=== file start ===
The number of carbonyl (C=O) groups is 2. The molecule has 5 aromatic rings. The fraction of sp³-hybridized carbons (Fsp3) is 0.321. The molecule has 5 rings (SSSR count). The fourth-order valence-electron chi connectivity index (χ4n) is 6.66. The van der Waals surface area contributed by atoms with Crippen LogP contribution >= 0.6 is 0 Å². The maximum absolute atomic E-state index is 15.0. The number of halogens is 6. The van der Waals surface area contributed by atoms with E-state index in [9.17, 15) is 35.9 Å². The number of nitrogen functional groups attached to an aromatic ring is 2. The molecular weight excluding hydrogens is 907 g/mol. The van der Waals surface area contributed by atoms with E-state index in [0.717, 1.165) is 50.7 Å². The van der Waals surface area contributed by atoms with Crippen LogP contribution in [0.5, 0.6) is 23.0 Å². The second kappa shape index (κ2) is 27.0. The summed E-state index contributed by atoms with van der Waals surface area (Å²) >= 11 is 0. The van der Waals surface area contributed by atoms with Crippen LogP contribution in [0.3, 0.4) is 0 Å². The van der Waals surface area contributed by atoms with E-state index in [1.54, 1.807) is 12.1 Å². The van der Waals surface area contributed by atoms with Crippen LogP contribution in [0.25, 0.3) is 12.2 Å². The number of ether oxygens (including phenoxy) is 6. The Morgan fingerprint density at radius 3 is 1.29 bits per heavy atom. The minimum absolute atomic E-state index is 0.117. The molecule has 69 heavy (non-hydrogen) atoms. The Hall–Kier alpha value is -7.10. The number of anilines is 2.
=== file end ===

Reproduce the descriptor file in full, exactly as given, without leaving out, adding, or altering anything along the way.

The number of carbonyl (C=O) groups is 2. The molecule has 5 aromatic rings. The fraction of sp³-hybridized carbons (Fsp3) is 0.321. The molecule has 5 rings (SSSR count). The fourth-order valence-electron chi connectivity index (χ4n) is 6.66. The van der Waals surface area contributed by atoms with Crippen LogP contribution >= 0.6 is 0 Å². The maximum absolute atomic E-state index is 15.0. The number of halogens is 6. The van der Waals surface area contributed by atoms with E-state index in [9.17, 15) is 35.9 Å². The number of nitrogen functional groups attached to an aromatic ring is 2. The molecular weight excluding hydrogens is 907 g/mol. The van der Waals surface area contributed by atoms with E-state index in [0.717, 1.165) is 50.7 Å². The van der Waals surface area contributed by atoms with Crippen LogP contribution in [0.5, 0.6) is 23.0 Å². The second kappa shape index (κ2) is 27.0. The summed E-state index contributed by atoms with van der Waals surface area (Å²) >= 11 is 0. The van der Waals surface area contributed by atoms with Crippen LogP contribution in [0.3, 0.4) is 0 Å². The van der Waals surface area contributed by atoms with E-state index in [1.54, 1.807) is 12.1 Å². The van der Waals surface area contributed by atoms with Crippen LogP contribution in [0.25, 0.3) is 12.2 Å². The number of ether oxygens (including phenoxy) is 6. The Morgan fingerprint density at radius 3 is 1.29 bits per heavy atom. The minimum absolute atomic E-state index is 0.117. The molecule has 69 heavy (non-hydrogen) atoms. The Hall–Kier alpha value is -7.10. The number of anilines is 2.